Scottish Land Commission, 2019
13 models are described which are currently available in the UK.
• Charitable Funding
• Commercial lending
• Social Investment
• Lending in return for Guarantee of a Social Outcome
• Mutually Beneficial Arrangements between private and community businesses
• Private Investment
• Community Shares
• Peer to Peer Lending
• Corporate Social Responsibility Funds
• Leveraging Assets Obtained by Nil Value Transfer
• Impact Bonds
The 13 models identified demonstrate that there is a wide range of options available to assist communities in the financing of their aspirations. Which model or combination of models to use in any situation will depend upon the particular circumstances of the community involved and of the development opportunity it is seeking to finance.
Individual models are not mutually exclusive and a mix of models are often used by groups for financing projects.
Factors influencing Uptake
The fact that a particular model has been used does not indicate its wide acceptance in the sector or its applicability to a wide range of circumstances. In a number of cases the use of a particular model has been dictated or influenced by a range of factors including the non-availability of other models.
The study identified seven factors influencing the choice of model:
• Availability of Security. Commercial lenders require security over assets in order to provide secured loans. This can be challenging for groups who have few assets, whose assets are of low value, or whose assets are not suitable for providing security (such as those in crofting tenure).
• Availability of Capital. Primary lenders will not lend 100% of required funding for a capital project as a rule. The borrower therefore requires to match fund this from other sources. Large community landowners with assets can use the capital sales and surpluses from income generating projects to invest. These options are much reduced or not open to owners of smaller assets.
• Relative Availability of Types of Finance. Community landowners as a rule seek public funding programmes first followed by charitable grants for funding either land purchase or project development. They will only then look to other funding models when public and charitable funding will not fund a project in full or in part, and if their own resources are insufficient to fill any funding gap.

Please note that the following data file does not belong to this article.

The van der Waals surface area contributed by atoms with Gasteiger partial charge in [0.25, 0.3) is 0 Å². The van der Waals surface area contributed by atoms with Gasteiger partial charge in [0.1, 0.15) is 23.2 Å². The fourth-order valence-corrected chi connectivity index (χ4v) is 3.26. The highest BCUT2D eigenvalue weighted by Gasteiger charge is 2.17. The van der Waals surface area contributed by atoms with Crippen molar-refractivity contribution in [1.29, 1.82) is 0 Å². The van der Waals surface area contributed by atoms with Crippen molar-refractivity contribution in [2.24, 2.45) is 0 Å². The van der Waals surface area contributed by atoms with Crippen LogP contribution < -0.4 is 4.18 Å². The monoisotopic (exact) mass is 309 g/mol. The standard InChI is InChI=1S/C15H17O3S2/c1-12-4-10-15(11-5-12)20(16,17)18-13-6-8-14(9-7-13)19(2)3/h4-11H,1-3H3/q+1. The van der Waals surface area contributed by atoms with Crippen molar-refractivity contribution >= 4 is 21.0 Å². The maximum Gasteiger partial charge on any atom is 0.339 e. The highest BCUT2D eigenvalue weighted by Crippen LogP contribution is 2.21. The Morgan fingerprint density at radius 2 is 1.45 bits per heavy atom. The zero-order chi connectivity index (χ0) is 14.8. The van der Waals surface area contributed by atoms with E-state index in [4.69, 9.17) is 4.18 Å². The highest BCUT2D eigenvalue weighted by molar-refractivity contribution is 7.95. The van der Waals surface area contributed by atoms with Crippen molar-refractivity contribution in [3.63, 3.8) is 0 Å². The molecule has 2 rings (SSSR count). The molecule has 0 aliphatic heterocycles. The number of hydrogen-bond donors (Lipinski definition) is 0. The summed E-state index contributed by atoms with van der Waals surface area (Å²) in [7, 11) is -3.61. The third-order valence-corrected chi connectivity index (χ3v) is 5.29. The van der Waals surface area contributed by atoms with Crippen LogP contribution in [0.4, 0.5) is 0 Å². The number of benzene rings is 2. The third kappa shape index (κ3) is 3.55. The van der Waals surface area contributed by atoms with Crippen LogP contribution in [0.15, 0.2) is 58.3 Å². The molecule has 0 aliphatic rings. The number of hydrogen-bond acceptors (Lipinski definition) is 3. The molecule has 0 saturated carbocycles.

• Willingness to Take Risk. Decisions to raise money via non-traditional and nonpublic funding models are taken by boards of directors. In order to consider these directors need to have a need, be aware of the opportunities and (in a number of models) be willing to risk their organisation’s (and possibly their own) assets.
• Capacity. Organisations with a low capacity tend to be limited in their funding options to charitable giving, modest grant funding and (occasionally) philanthropic gifts. Organisations with a higher capacity can invest more resources in fundraising of all kinds and investigating options that are new to them.
• Structure. The majority of the organisations interviewed as part of this study operate as registered charities with trading subsidiary(ies) to undertake the activities that they are unable to undertake due to restrictions on charitable trading and/or they would like to safeguard the community owned assets from the potential risk of undertaking trading activities.
• Investor Tax Relief. The UK tax system offers various tax reliefs that are intended to encourage investment in UK businesses. In addition to the Seed Enterprise Investment Scheme (SEIS) and Enterprise Investment Scheme (EIS) which are aimed at small to medium enterprises in the UK, an investment relief aimed at the social enterprise sector is also available in the form of Social Investment Tax Relief (SITR).
Three general factors influence the use of funding models:
• National Policy Framework. Government policy has played a significant role in the growth and development of land reform in Scotland and the sector continues to grow due to the continued political support provided by the Scottish Government. Whilst there was UK Government support for renewable energy, and in particular subsidies provided, community bodies in the Highlands and Islands of Scotland were able to benefit significantly from the development of renewable energy projects.
• Support from Representative Bodies. Representative bodies play an important part in mitigating the impacts of low capacity and increasing the capacity of their members. Interviewees spoke highly of the support given by Community Land Scotland (CLS), Development Trusts Association Scotland (DTAS), Community Energy Scotland (CES) and the Community Woodlands Association (CWA). The representative bodies have played an important role in developing and promoting the use of non-public as well as public funding models.
• Support from Public Sector Bodies. The public sector plays an important but variable role in promoting community land ownership. This variability occurs across time, geography and type of body.